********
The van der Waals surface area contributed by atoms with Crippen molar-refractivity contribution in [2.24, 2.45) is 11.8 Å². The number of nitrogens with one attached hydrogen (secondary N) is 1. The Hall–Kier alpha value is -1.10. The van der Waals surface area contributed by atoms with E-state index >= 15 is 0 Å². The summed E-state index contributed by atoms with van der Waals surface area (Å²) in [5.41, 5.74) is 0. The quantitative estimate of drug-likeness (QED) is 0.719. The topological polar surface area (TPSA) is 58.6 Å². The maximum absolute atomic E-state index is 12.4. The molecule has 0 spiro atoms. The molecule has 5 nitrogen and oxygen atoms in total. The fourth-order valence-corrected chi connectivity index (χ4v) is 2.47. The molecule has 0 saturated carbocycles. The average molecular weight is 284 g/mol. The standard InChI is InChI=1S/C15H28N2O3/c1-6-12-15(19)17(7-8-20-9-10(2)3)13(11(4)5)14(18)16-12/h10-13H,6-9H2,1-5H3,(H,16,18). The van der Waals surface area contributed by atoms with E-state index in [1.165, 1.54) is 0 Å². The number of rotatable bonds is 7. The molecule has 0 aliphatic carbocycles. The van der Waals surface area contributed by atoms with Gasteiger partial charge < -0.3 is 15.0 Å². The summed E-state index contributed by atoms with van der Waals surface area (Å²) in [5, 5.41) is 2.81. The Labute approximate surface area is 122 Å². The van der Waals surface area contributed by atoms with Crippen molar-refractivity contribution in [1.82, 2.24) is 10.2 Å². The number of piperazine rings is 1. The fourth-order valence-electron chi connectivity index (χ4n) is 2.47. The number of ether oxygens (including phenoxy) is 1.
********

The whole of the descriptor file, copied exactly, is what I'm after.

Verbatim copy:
The van der Waals surface area contributed by atoms with Crippen molar-refractivity contribution in [2.24, 2.45) is 11.8 Å². The number of nitrogens with one attached hydrogen (secondary N) is 1. The Hall–Kier alpha value is -1.10. The van der Waals surface area contributed by atoms with E-state index >= 15 is 0 Å². The summed E-state index contributed by atoms with van der Waals surface area (Å²) in [5.41, 5.74) is 0. The quantitative estimate of drug-likeness (QED) is 0.719. The topological polar surface area (TPSA) is 58.6 Å². The maximum absolute atomic E-state index is 12.4. The molecule has 0 spiro atoms. The molecule has 5 nitrogen and oxygen atoms in total. The fourth-order valence-corrected chi connectivity index (χ4v) is 2.47. The molecule has 0 saturated carbocycles. The average molecular weight is 284 g/mol. The standard InChI is InChI=1S/C15H28N2O3/c1-6-12-15(19)17(7-8-20-9-10(2)3)13(11(4)5)14(18)16-12/h10-13H,6-9H2,1-5H3,(H,16,18). The van der Waals surface area contributed by atoms with E-state index in [1.165, 1.54) is 0 Å². The number of rotatable bonds is 7. The molecule has 0 aliphatic carbocycles. The van der Waals surface area contributed by atoms with Gasteiger partial charge < -0.3 is 15.0 Å². The summed E-state index contributed by atoms with van der Waals surface area (Å²) in [5, 5.41) is 2.81. The Labute approximate surface area is 122 Å². The van der Waals surface area contributed by atoms with Crippen molar-refractivity contribution in [1.82, 2.24) is 10.2 Å². The number of piperazine rings is 1. The fourth-order valence-electron chi connectivity index (χ4n) is 2.47. The number of ether oxygens (including phenoxy) is 1.